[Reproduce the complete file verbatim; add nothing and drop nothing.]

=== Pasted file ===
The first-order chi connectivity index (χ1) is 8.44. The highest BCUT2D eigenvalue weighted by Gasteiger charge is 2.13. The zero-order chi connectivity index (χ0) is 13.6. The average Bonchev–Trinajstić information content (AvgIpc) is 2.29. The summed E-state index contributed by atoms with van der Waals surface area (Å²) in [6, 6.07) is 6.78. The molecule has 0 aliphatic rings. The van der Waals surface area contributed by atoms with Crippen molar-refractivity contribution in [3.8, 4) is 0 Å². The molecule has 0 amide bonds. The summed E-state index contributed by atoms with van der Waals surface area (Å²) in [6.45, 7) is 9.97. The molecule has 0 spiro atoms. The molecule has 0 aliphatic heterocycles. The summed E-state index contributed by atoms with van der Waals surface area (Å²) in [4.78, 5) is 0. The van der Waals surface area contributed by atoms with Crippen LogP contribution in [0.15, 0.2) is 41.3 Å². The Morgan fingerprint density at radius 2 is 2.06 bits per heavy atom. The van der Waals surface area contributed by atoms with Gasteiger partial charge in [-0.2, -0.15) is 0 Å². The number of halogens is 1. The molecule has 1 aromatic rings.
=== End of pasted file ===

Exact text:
The first-order chi connectivity index (χ1) is 8.44. The highest BCUT2D eigenvalue weighted by Gasteiger charge is 2.13. The zero-order chi connectivity index (χ0) is 13.6. The average Bonchev–Trinajstić information content (AvgIpc) is 2.29. The summed E-state index contributed by atoms with van der Waals surface area (Å²) in [6, 6.07) is 6.78. The molecule has 0 aliphatic rings. The van der Waals surface area contributed by atoms with Crippen molar-refractivity contribution in [3.8, 4) is 0 Å². The molecule has 0 amide bonds. The summed E-state index contributed by atoms with van der Waals surface area (Å²) in [6.45, 7) is 9.97. The molecule has 0 spiro atoms. The molecule has 0 aliphatic heterocycles. The summed E-state index contributed by atoms with van der Waals surface area (Å²) in [4.78, 5) is 0. The van der Waals surface area contributed by atoms with Crippen LogP contribution in [0.15, 0.2) is 41.3 Å². The Morgan fingerprint density at radius 2 is 2.06 bits per heavy atom. The van der Waals surface area contributed by atoms with Gasteiger partial charge in [-0.2, -0.15) is 0 Å². The number of halogens is 1. The molecule has 1 aromatic rings.